Discover our CWA DaggersNominations are now open.
CWA Gold Dagger
The CWA Gold Dagger is awarded to the best crime novel of the year. It was originally created in 1955, under the name of the Crossed Red Herrings Award. The first winner was Winston Graham for The Little Walls. It was renamed the Gold Dagger in 1960 and has been awarded ever since with variations in its name depending on sponsorship. Up to 2005 books in translation were eligible for this prize. In 2006 the CWA established a separate dagger for books in translation, recognising the work of the translator as well as that of the original author.
CWA Ian Fleming Steel Dagger
The broadest definition of the thriller novel is used for eligible books; these can be set in any period and include, but are not limited to, spy fiction and/or action/ adventure stories. Ian Fleming said there was one essential criterion for a good thriller – that “one simply has to turn the pages”; this is one of the main characteristics that the judges will be looking for.
CWA Historical Dagger
This award is for the best historical crime novel, first published in the UK in English during the Judging Period, set in any period up to 35 years prior to the year in which the award will be made. For novels that involve passages set later than this time period, at least three-quarters of the book should be set in an earlier period.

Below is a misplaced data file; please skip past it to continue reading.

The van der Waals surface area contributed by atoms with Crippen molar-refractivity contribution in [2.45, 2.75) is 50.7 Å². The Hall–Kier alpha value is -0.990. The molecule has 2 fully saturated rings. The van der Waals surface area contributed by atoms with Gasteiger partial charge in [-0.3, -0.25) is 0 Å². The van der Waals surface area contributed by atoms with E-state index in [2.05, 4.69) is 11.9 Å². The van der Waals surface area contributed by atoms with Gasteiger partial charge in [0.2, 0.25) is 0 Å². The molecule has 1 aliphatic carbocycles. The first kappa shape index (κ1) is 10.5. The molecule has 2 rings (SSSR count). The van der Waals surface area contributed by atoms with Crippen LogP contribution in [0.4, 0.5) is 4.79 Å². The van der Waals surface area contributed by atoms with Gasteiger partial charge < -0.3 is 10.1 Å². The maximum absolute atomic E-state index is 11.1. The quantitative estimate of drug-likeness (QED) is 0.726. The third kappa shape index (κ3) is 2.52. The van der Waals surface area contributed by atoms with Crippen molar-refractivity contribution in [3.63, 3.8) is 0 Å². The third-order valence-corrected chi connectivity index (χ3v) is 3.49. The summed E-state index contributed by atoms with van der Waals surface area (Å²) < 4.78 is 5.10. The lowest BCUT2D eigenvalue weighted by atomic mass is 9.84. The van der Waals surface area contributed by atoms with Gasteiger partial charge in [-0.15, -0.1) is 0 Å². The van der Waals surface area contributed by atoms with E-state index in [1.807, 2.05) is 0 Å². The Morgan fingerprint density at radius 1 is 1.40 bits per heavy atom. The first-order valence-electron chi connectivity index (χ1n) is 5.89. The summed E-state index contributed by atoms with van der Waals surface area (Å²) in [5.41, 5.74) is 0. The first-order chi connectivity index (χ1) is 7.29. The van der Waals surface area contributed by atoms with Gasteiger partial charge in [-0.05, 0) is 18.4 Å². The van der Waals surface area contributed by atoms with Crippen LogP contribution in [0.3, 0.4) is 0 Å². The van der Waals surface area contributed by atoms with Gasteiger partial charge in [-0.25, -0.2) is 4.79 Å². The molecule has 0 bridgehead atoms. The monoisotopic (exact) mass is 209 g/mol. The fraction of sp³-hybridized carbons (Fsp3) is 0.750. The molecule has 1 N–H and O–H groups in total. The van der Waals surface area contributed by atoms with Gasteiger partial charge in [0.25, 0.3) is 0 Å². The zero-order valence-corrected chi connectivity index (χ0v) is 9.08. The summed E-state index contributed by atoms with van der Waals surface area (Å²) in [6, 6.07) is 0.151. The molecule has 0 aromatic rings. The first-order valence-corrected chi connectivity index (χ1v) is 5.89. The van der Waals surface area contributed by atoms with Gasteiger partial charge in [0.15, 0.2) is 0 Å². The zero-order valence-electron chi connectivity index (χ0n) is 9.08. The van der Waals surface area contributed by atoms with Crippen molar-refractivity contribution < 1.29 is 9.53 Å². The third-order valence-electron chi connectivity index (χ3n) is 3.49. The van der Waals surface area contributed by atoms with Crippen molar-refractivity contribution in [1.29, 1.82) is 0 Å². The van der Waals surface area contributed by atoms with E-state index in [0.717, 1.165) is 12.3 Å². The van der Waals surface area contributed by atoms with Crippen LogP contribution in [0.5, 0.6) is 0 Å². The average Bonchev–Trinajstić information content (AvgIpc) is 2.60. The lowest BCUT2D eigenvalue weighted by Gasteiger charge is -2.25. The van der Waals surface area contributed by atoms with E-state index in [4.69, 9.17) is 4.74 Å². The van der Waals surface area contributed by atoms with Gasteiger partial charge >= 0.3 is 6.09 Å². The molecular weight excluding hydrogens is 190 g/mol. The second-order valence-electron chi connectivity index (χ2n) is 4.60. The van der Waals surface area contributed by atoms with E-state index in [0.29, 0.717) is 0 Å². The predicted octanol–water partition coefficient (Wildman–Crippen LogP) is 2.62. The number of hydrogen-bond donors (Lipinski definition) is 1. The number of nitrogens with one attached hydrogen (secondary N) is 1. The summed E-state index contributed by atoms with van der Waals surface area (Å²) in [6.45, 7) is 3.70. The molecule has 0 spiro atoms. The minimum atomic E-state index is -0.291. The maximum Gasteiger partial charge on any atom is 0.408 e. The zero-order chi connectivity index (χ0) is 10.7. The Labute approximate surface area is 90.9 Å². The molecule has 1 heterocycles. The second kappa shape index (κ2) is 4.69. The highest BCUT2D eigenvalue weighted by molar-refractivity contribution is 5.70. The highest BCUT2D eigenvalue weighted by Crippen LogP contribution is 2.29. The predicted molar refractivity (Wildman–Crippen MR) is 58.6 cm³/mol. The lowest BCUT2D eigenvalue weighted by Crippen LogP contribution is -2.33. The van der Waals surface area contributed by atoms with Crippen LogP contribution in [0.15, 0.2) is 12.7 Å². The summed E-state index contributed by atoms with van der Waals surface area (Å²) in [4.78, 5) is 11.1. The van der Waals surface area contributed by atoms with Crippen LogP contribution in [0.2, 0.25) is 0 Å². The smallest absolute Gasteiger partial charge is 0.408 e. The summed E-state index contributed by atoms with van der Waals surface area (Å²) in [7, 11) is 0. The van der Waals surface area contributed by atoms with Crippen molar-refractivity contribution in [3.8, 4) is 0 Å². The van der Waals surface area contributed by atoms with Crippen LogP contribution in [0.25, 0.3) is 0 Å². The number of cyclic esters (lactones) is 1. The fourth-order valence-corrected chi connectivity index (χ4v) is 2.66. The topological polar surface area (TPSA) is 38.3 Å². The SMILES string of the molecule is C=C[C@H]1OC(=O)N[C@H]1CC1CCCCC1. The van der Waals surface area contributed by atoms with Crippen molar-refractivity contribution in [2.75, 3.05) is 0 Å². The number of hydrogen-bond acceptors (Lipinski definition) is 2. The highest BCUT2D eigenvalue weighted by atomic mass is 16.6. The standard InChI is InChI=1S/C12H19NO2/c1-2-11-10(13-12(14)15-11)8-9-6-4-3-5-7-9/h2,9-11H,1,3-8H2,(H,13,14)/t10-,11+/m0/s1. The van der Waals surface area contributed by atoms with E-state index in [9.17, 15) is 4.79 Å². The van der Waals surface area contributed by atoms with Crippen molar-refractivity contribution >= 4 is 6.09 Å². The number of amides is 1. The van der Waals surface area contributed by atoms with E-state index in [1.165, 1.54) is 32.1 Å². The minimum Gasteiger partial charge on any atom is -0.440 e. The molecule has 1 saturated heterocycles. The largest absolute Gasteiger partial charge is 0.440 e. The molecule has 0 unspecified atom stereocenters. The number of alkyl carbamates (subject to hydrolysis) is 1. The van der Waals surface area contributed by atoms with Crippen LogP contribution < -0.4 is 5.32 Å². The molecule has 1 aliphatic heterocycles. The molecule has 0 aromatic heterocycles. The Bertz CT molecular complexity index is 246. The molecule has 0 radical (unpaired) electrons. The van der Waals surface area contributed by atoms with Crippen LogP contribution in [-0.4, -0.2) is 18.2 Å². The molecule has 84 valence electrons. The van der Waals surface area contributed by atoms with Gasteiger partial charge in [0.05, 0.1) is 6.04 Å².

CWA Gold Dagger for Non-Fiction
This award is for any non-fiction work on a crime related theme by an author of any nationality as long as the book was first published in the UK in English during the Judging Period. This award encompasses, though is not limited to, non-fiction works relating to true crime, historical crime, crime-related biography and crime-fiction literature.
CWA Short Story Dagger
This award is for any crime short story first published in the UK in English in a publication that pays for contributions, or broadcast in the UK in return for payment, during the Judging Period.
CWA Diamond Dagger
The CWA Diamond Dagger is selected from nominations provided by CWA members. Nominees have to meet two essential criteria: first, their careers must be marked by sustained excellence, and second, they must have made a significant contribution to crime writing published in the English language, whether originally or in translation. The award is made purely on merit without reference to age, gender or nationality.